that appear as deterministic values or graphs for the next 7 days, with no change in format. As discussed in Chapter 3, these deterministic digital values for days into the future are not scientifically valid and could be highly inaccurate and misleading. In addition, the system issues forecasts of precipitation type and thunderstorm risk using vague uncertainty terms such as “slight chance,” “chance,” “likely,” and “occasional.” As discussed in Chapter 2 and developed later in this chapter, research has shown that these terms are interpreted by users as communicating a wide range of probabilities.
The NDFD enables a user to select a site-specific forecast and to extract tailored forecasts from the database. The drawback, though, is that these forecasts include no “qualifier” text or statistical ranges that provide the user with uncertainty information to aid decisions. Fundamentally, IFPS and NDFD are also designed from a deterministic framework (other than the “Probability of Precipitation” component) and thus cannot be easily modified to incorporate communication of forecast uncertainty information.
The provision of single-valued forecasts without uncertainty information (such as error bars on a meteograph) not only exposes a significant limitation of the NDFD/IFPS process but is also fundamentally inconsistent with the science (Chapter 1). Moreover, these digital systems may generate machine-derived text forecasts of “partly cloudy” skies for several days in a row—in essence representing a wide range of weather conditions—and therefore do not effectively communicate the complexity or uncertainty of future weather.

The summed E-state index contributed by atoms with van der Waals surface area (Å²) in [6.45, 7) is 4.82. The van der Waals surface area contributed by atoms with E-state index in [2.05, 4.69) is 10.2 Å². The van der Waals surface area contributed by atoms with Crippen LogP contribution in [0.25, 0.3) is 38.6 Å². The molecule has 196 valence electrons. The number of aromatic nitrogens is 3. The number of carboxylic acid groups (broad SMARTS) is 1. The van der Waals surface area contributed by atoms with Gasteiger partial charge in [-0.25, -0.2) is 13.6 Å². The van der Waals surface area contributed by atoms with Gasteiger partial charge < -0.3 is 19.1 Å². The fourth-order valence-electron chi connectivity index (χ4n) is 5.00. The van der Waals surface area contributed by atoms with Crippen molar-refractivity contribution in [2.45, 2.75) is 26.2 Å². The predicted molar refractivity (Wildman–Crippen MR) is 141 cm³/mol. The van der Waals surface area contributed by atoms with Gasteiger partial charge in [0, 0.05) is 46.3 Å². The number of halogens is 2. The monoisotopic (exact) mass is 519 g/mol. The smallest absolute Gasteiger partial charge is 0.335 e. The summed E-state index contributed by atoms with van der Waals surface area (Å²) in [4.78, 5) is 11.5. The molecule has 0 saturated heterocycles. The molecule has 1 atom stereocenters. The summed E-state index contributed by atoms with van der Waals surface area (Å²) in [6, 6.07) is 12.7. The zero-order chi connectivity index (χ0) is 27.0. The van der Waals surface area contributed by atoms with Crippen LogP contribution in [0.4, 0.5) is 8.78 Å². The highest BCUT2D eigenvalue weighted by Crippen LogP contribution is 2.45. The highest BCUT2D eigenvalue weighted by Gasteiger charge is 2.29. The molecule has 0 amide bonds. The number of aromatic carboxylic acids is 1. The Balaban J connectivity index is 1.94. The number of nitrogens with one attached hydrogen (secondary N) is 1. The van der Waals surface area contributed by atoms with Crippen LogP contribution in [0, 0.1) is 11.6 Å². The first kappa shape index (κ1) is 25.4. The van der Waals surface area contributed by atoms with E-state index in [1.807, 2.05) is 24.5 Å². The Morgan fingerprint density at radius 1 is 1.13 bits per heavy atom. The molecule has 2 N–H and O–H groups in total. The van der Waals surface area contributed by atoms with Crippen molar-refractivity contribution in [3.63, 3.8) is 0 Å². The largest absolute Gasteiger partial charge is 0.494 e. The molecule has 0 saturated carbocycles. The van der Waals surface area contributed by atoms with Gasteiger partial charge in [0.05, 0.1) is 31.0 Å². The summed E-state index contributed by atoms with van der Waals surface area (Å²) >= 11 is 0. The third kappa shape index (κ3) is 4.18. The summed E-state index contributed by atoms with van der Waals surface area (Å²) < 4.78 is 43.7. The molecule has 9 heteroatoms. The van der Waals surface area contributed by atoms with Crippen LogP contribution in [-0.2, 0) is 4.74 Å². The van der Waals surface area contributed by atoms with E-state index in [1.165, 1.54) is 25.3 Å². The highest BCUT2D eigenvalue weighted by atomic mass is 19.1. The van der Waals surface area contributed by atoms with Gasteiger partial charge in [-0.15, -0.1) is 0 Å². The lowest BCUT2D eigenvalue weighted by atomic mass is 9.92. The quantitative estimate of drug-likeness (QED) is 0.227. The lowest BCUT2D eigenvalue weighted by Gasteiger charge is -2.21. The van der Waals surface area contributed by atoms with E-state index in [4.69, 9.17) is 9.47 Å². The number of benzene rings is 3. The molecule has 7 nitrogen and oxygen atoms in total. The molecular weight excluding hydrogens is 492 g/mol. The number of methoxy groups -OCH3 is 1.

With the importance of digital dissemination of forecasts through the Internet, incorporating uncertainty information into NDFD and IFPS would be advantageous to the public, intermediaries, and specialized users. Many methods of communicating uncertainty are available. Choosing the most effective method (or methods) will require research and two-way interactions with users (see Sections 4.4 and 4.5). Possible methods to consider include displaying skill scores or the standard forecast variance for each forecast variable at different times or providing confidence intervals. Another possibility, to improve consistency, is to communicate cloud cover not as scattered or broken but rather in categories (such as high, medium, and low) or as a percentage (as is currently done for probability of precipitation type and probability of thunderstorms in Model Output Statistics [MOS]).
Finding: The public weather forecasts from the IFPS and distributed as the NDFD are one of NWS’s primary forecast products. The system is unable to provide probabilistic forecasts for most fields, and it cannot access probabilistic guidance from the National Centers for Environmental Prediction (NCEP) or other ensemble systems. With the incorporation and communication of uncertainty in most